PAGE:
from the oops dept
We’ve seen a great many examples of trademark lawsuits here at Techdirt. In most cases, those lawsuits are levied by individuals and companies that are the trademark bully, but that’s not always the case. We also see plenty of suits that are raised in defense of such bullying, in which the entity suing asks the court to simply affirm that its use is not infringing. Trademark bullies, of course, don’t like when that sort of thing happens.
Meet Scott D’Avanzo of California. Scott did a pretty cool thing and created a haunted house attraction in his garage, naming it the “Mystic Motel.” Then he came across the plans of the Silver Dollar City theme park near Branson for its new “Mystic River Falls” water rafting ride. At that point, he did the very un-cool thing of contacting Mystic River over the trademark he had on his haunted house and demanding to speak about the name of the new ride.
Scott D’Avanzo said he sent Silver Dollar City a letter earlier this year asking the theme park to contact him about the name, which he claims is similar to the “Mystic Motel” name he used for a haunted house attraction he started out of his garage.
“You have to police your trademarks,” D’Avanzo said. “That’s all we were doing is protecting what was ours.”
D’Avanzo said he has sent many letters to other businesses that are similar to the one he sent Silver Dollar City. He said his letters are usually followed by a phone call where the two parties can work out some parameters for use of the name.
Silver Dollar City, however, didn’t bend the knee to D’Avanzo. Instead, the theme park filed a lawsuit, seeking to have the court declare that the name of its ride at a large-ish theme park doesn’t somehow violate the trademark rights for a garage-based haunted house. The reported arguments Silver Dollar City makes are the ones you would expect; namely, that its use of the word “Mystic” isn’t going to cause confusion among the public for a “family project and neighborhood attraction.” That’s all the theme park wants: the reasonable use of the name of its ride.
But Silver Dollar City doesn’t stop there. The theme park also points out that D’Avanzo didn’t oppose its trademark application, didn’t say a word about it until it came time for a money-grab, and, oh, D’Avanzo destroyed his Mystic Motel setup entirely some time ago.
Upon information and belief, both the “Mystic Motel” “dark house” and the Christmas-themed “Journey to Polar Point” family projects were destroyed or deconstructed at some time. Upon information and belief, the “Mystic Motel” and “Journey to Polar Point” marks were not in continuous use with those projects during certain years. Upon information and belief, the “Mystic Motel” and “Journey to Polar Point” marks were not used at all or in interstate commerce with those projects during certain years. Upon information and belief, the “MYSTIC MOTEL” mark does not appear to be in use at this time. Upon information and belief, Mr. D’Avanzo and his family are not currently living in the Ladera Ranch house and they appear to have no ability to offer the “dark house” attraction under the “MYSTIC MOTEL” mark for Halloween this year.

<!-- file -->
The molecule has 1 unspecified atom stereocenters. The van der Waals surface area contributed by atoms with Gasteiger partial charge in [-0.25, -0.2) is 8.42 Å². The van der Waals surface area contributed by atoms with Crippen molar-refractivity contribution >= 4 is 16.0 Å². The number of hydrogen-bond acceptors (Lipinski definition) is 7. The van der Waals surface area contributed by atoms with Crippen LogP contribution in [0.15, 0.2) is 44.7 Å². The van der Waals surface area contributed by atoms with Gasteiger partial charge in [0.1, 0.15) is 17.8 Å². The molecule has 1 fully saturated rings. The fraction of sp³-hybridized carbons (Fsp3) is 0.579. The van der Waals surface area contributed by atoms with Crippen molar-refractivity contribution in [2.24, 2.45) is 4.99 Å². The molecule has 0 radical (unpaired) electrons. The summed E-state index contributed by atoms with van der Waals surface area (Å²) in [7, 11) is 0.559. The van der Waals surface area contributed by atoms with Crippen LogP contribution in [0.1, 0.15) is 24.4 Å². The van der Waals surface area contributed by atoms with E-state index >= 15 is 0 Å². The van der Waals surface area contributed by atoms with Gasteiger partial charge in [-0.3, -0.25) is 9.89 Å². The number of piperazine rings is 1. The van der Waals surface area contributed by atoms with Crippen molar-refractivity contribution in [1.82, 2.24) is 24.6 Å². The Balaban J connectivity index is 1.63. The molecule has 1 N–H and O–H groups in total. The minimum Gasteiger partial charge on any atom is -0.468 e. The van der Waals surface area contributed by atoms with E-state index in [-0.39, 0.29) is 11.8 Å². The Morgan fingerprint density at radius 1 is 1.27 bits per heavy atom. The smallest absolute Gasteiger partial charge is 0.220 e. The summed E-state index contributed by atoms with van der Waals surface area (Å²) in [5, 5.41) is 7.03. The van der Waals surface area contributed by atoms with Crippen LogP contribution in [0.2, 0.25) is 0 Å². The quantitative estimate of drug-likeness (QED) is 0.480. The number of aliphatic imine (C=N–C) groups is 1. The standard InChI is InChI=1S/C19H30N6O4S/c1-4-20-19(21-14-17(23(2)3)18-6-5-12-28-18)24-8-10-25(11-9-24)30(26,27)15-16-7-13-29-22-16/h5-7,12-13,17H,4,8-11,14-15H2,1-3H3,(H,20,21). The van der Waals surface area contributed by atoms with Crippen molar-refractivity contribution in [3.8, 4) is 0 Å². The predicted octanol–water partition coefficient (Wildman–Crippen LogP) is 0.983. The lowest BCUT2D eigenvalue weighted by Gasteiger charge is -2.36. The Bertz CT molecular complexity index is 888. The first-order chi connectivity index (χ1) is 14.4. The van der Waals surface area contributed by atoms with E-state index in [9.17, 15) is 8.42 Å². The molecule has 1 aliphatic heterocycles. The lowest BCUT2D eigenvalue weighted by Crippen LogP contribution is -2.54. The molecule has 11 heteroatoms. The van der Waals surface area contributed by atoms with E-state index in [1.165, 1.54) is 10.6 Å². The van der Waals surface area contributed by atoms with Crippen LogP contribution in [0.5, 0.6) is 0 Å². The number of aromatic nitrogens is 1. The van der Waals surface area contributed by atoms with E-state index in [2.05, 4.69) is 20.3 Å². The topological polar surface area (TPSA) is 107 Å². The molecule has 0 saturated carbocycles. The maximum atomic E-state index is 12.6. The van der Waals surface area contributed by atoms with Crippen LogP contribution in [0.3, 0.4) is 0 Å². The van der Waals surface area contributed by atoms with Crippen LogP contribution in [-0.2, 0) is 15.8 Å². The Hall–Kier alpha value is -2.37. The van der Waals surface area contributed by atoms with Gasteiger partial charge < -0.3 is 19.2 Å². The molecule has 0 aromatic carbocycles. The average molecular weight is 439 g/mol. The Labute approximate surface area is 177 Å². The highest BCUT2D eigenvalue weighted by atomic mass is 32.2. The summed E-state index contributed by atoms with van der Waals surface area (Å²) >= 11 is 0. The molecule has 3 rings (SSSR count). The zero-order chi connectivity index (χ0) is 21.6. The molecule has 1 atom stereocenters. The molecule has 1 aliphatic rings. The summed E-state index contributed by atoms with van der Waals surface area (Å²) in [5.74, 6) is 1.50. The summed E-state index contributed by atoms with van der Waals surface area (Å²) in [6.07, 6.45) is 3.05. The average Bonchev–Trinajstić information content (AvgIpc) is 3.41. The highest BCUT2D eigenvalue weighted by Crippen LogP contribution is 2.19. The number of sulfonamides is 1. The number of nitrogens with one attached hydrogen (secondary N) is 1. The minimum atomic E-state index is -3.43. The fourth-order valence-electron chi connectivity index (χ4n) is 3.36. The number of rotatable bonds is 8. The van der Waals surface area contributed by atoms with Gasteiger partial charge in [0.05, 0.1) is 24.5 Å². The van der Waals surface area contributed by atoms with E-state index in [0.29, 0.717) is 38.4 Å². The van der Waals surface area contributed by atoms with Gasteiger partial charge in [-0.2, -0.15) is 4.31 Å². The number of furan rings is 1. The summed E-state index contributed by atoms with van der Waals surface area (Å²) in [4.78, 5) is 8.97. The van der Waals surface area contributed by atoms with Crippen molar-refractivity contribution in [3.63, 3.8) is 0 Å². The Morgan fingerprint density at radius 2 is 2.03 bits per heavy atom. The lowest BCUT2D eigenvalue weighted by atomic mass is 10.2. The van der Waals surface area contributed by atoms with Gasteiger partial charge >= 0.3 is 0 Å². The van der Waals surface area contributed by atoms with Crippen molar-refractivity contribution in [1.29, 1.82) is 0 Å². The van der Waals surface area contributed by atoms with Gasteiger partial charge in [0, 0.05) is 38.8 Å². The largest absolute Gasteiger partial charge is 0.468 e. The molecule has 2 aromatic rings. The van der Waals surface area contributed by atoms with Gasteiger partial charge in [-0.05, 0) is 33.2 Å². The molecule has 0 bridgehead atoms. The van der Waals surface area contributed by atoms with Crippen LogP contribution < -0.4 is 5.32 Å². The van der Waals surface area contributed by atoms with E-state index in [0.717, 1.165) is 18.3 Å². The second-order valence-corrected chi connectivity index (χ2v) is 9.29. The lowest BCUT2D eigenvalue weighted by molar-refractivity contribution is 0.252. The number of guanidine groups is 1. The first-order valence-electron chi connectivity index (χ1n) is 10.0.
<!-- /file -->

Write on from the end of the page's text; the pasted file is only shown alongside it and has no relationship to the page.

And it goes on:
In fact, the filing goes so far as to claim that D’Avanzo’s trademark application itself may have been built on lies, where he claims to be using the “Mystic Motel” mark in interstate commerce, but never did. On top of that, D’Avanzo created a separate company, Adrenaline Attractions, to which he assigned the trademark. Adrenaline Attractions doesn’t provide amusement attractions, but instead consults with parks to design rides, which isn’t the market designation for which D’Avanzo has his trademark. Also, Adrenaline Attractions appears to have exactly one customer. Again, this is not a story about confusion in commerce, but about a money-grab.
This, somehow, rates with D’Avanzo as bullying.
“That’s what they are is a big bully,” D’Avanzo said of Silver Dollar City. “I’m not a stranger to the court,” D’Avanzo said. “And if I have to fight, I will.”
Any reasonable assessment of the situation would result in Silver Dollar City’s request for declaratory judgement to be granted. I’d only like to add that it takes chops to bully a company over a trademark, have that company ask the court to defend it from the bullying, and then call the company the trademark bully.
Maybe D’Avanzo can add an IP wing to his haunted house, except he doesn’t appear to actually have one any longer.